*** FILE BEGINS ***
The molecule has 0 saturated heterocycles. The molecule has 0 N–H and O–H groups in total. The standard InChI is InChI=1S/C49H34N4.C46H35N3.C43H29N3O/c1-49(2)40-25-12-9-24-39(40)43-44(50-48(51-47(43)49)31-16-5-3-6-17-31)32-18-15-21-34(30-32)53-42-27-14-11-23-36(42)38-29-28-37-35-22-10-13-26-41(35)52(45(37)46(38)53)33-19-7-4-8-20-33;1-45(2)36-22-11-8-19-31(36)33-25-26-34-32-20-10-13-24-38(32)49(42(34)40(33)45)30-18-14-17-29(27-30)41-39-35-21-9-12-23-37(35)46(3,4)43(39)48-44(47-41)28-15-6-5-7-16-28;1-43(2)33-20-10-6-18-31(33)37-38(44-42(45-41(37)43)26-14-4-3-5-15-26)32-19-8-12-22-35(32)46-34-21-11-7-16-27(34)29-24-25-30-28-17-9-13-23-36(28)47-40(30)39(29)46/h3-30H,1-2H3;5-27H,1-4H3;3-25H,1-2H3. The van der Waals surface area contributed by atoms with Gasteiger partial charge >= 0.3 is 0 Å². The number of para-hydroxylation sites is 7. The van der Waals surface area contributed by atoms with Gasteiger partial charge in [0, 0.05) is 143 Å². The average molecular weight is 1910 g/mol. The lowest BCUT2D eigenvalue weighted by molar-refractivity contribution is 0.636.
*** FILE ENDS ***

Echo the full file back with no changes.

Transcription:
The molecule has 0 saturated heterocycles. The molecule has 0 N–H and O–H groups in total. The standard InChI is InChI=1S/C49H34N4.C46H35N3.C43H29N3O/c1-49(2)40-25-12-9-24-39(40)43-44(50-48(51-47(43)49)31-16-5-3-6-17-31)32-18-15-21-34(30-32)53-42-27-14-11-23-36(42)38-29-28-37-35-22-10-13-26-41(35)52(45(37)46(38)53)33-19-7-4-8-20-33;1-45(2)36-22-11-8-19-31(36)33-25-26-34-32-20-10-13-24-38(32)49(42(34)40(33)45)30-18-14-17-29(27-30)41-39-35-21-9-12-23-37(35)46(3,4)43(39)48-44(47-41)28-15-6-5-7-16-28;1-43(2)33-20-10-6-18-31(33)37-38(44-42(45-41(37)43)26-14-4-3-5-15-26)32-19-8-12-22-35(32)46-34-21-11-7-16-27(34)29-24-25-30-28-17-9-13-23-36(28)47-40(30)39(29)46/h3-30H,1-2H3;5-27H,1-4H3;3-25H,1-2H3. The van der Waals surface area contributed by atoms with Gasteiger partial charge >= 0.3 is 0 Å². The number of para-hydroxylation sites is 7. The van der Waals surface area contributed by atoms with Gasteiger partial charge in [0, 0.05) is 143 Å². The average molecular weight is 1910 g/mol. The lowest BCUT2D eigenvalue weighted by molar-refractivity contribution is 0.636.